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Why the cassette revival is essential for electronic music

Cassettes are more popular than they’ve been for years, opening up countless doors for dance music fans, producers and DJs. DJ Mag finds out why the humble cassette tape is in the midst of one hell of a comeback...

(Note: Since this article was originally published in January 2018 a new report showed that cassette sales in the UK have risen by 90% in the first half of 2018, indicating continued growth for the format)

The rising popularity of cassettes in recent years has, perhaps justifiably, left a lot of people scratching their heads. With a 74% rise in sales of the supposedly obsolete format being registered in 2016, and a continued rise of 35% in 2017, a fair share of naysayers have pegged tapes as just another hipster trend or a “pining for a golden age that never existed”. For the past half-decade though, their steadily increasing relevance has been hard to deny with the annual Cassette Store Day launching in 2013 and since becoming a sizeable international event.

As more and more labels announce exclusive cassette releases, it feels like this is a “gimmick” that won’t be going anywhere soon. Despite most of the increased sales last year being down to the huge success of the Guardians of the Galaxy and Stranger Things soundtracks being released on tape, it still feels valuable to talk about the many positives that have come from their increased presence in the dance music landscape. Who knows, maybe it’s time we stopped hiding behind our vinyl collections and Rekordbox folders and invested in a classic tape deck?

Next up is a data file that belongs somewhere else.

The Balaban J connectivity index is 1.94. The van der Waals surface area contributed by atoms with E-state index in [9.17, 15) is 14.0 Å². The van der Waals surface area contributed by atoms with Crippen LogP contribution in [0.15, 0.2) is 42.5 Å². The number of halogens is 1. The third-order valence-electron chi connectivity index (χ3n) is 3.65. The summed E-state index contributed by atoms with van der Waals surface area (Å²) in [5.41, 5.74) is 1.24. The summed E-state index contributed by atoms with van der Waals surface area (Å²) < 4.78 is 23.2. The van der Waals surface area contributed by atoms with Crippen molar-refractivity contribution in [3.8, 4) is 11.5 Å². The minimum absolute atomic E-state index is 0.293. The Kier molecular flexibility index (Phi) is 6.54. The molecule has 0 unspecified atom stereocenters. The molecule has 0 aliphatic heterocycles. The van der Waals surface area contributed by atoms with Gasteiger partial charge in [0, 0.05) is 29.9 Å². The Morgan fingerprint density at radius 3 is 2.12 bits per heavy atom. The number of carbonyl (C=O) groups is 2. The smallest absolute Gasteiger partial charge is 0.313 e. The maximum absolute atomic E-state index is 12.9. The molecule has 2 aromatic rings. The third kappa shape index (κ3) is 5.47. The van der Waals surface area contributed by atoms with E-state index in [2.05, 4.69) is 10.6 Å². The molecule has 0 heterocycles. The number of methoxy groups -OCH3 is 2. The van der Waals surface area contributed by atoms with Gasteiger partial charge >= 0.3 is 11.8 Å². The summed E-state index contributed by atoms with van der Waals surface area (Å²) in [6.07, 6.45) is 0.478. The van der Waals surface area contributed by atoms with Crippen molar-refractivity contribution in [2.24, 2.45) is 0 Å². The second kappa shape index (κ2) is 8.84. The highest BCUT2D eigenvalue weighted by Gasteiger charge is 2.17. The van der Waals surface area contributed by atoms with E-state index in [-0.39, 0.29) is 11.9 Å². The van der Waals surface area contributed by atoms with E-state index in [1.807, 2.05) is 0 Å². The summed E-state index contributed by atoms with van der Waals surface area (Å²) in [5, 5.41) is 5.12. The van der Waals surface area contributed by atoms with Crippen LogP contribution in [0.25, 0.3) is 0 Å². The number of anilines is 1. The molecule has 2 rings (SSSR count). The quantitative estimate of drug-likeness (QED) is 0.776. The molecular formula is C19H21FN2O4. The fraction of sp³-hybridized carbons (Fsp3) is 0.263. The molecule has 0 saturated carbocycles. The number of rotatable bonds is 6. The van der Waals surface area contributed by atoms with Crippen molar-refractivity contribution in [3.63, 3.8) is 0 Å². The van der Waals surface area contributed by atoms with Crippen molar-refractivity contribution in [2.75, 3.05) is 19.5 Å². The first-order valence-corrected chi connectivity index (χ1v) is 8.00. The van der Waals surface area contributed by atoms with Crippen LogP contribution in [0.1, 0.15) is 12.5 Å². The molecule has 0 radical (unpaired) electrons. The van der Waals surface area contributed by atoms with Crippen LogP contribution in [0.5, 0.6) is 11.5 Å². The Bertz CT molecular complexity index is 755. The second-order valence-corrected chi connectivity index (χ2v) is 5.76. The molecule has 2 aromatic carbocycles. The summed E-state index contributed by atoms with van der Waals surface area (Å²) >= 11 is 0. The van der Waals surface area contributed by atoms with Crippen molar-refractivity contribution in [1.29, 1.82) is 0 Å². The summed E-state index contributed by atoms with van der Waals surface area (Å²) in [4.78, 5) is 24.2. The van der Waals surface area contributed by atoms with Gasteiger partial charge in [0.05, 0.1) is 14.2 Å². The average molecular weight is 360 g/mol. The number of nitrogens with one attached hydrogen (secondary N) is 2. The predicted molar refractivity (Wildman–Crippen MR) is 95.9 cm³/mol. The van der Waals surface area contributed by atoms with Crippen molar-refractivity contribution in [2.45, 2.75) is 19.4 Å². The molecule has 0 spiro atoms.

Some esteemed producers and labels have been working with tape over the past few years, helping to bring the format back into the mainstream after a long period of neglect. Helena Hauff’s 2015 debut album, ‘A Tape’, was released via Dallas label Handmade Birds, for example. Celebrated Los Angeles label 100% Silk — who’ve released EPs from Octo Octa and Fort Romeau to name a few — put out seven tapes last year and have another limited edition cassette landing this month with 50% of the profits going to Oakland-based initiative Safer DIY Spaces. In December 2017, London’s Minor Science put out an experimental sound-collage tape on Whities, bringing some strange and exciting sounds to a label catalogue that already boasts releases from the likes of Avalon Emerson and Kowton.